Plutarch, a Greek scholar who lived from 46 CE to 120 CE, wrote Isis and Osiris,[15] which is considered a main source about the very late myths about Isis.[10] In it he writes of Isis, describing her as: "a goddess exceptionally wise and a lover of wisdom, to whom, as her name at least seems to indicate, knowledge and understanding are in the highest degree appropriate..." and that the statue of Athena (Plutarch says "whom they believe to be Isis") in Sais carried the inscription "I am all that has been, and is, and shall be, and my robe no mortal has yet uncovered."[16] At Sais, however, the patron goddess of the ancient cult was Neith, many of whose traits had begun to be attributed to Isis during the Greek occupation.

The Roman writer Apuleius recorded aspects of the cult of Isis in the 2nd century CE in his book The Golden Ass. He describes the Navigium Isidis festival. The following paragraph is particularly significant: You see me here, Lucius, in answer to your prayer. I am nature, the universal Mother, mistress of all the elements, primordial child of time, sovereign of all things spiritual, queen of the dead, queen of the ocean, queen also of the immortals, the single manifestation of all gods and goddesses that are, my nod governs the shining heights of Heavens, the wholesome sea breezes. Though I am worshipped in many aspects, known by countless names ... some know me as Juno, some as Bellona ... the Egyptians who excel in ancient learning and worship call me by my true name...Queen Isis.==[edit]By nation==

[edit]In EgyptEdit

Isis was venerated first in Egypt. Isis was the only goddess worshiped by all Egyptians alike,[17] and whose influence was so widespread that she had become completely syncretic with the Greek goddess Demeter.[18] After the conquest of Egypt by Alexander the Great, and the Hellenization of the Egyptian culture initiated by Ptolemy I Soter, Isis eventually became known as Queen of Heaven.[19]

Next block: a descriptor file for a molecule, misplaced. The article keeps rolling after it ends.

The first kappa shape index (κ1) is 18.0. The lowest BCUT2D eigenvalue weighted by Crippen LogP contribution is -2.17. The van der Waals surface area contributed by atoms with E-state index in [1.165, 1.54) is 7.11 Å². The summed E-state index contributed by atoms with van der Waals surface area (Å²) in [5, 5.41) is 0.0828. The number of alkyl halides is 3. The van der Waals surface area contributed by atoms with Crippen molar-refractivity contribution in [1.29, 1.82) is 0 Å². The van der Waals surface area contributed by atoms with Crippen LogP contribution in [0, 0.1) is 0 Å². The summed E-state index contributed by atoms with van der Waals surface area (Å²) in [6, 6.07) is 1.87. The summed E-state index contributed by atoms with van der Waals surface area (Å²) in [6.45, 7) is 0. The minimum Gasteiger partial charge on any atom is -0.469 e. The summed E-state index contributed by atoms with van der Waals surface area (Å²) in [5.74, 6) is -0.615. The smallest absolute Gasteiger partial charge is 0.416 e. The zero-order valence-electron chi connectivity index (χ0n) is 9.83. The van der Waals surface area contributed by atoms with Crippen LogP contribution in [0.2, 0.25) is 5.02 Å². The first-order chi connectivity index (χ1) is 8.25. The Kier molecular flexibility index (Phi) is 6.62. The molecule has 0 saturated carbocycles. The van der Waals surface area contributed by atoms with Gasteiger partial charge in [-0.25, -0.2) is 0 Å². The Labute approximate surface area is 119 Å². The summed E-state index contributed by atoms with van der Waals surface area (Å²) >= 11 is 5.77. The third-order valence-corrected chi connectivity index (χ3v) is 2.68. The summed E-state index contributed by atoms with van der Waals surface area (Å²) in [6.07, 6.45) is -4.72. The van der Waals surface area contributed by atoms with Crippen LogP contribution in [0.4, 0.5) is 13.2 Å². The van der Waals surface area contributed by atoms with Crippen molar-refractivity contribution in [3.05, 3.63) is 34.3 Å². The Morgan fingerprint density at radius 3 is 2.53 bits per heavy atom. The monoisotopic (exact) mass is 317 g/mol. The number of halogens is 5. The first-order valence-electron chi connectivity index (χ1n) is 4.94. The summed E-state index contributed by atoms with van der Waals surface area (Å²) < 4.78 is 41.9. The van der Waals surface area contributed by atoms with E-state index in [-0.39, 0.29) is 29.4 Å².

[edit]Greco-Roman worldEdit

[11][12]A priestess of Isis, Roman statue, 2nd century, BCEFollowing the conquest of Egypt by Alexander the Great the worship of Isis spread throughout the Greco-Roman world.[20] Tacituswrites that after Julius Caesar's assassination, a temple in honour of Isis had been decreed; Augustus suspended this, and tried to turn Romans back to the Roman deities who were closely associated with the state. Eventually the Roman emperor Caligula abandoned the Augustan wariness toward what was described as oriental cults, and it was in his reign that the Isiac festival of the Navigium Isidis was established in Rome.[21]

According to Josephus, Caligula donned female garb and took part in the mysteries he instituted, and in the Hellenistic age Isis acquired a "new rank as a leading goddess of the Mediterranean world." Vespasian, along with Titus, practised incubation in the RomanIseum. Domitian built another Iseum along with a Serapeum. Trajan appears before Isis and Horus, presenting them with votive offerings of wine, in a bas-relief on his triumphal arch in Rome.[22] Hadrian decorated his villa at Tibur with Isiac scenes. Galeriusregarded Isis as his protector.[23]

Roman perspectives on cults were syncretic, seeing in new deities, merely local aspects of a familiar one. For many Romans, Egyptian Isis was an aspect of Phrygian Cybele, whose orgiastic rites were long-naturalized at Rome, indeed, she was known as Isis of Ten Thousand Names.

Among these names of Roman Isis, Queen of Heaven is outstanding for its long and continuous history. Herodotus identified Isis with the Greek and Roman goddesses of agriculture, Demeter and Ceres.

In later years, Isis also had temples throughout Europe, Africa and Asia. An alabaster statue of Isis from the 3rd century BCE, found inOhrid, in the Republic of Macedonia, is depicted on the obverse of the Macedonian 10 denars banknote, issued in 1996.[24]

The male first name "Isidore", means in Greek "gift of Isis" (similar to "Theodore", "God's gift"). The name, which became common in Roman times, survived the suppression of the Isis worship and remains popular up to the present – being among others the name of several Christian saints.

The Isis cult in Rome was a template for the Christian Madonna Cult.[25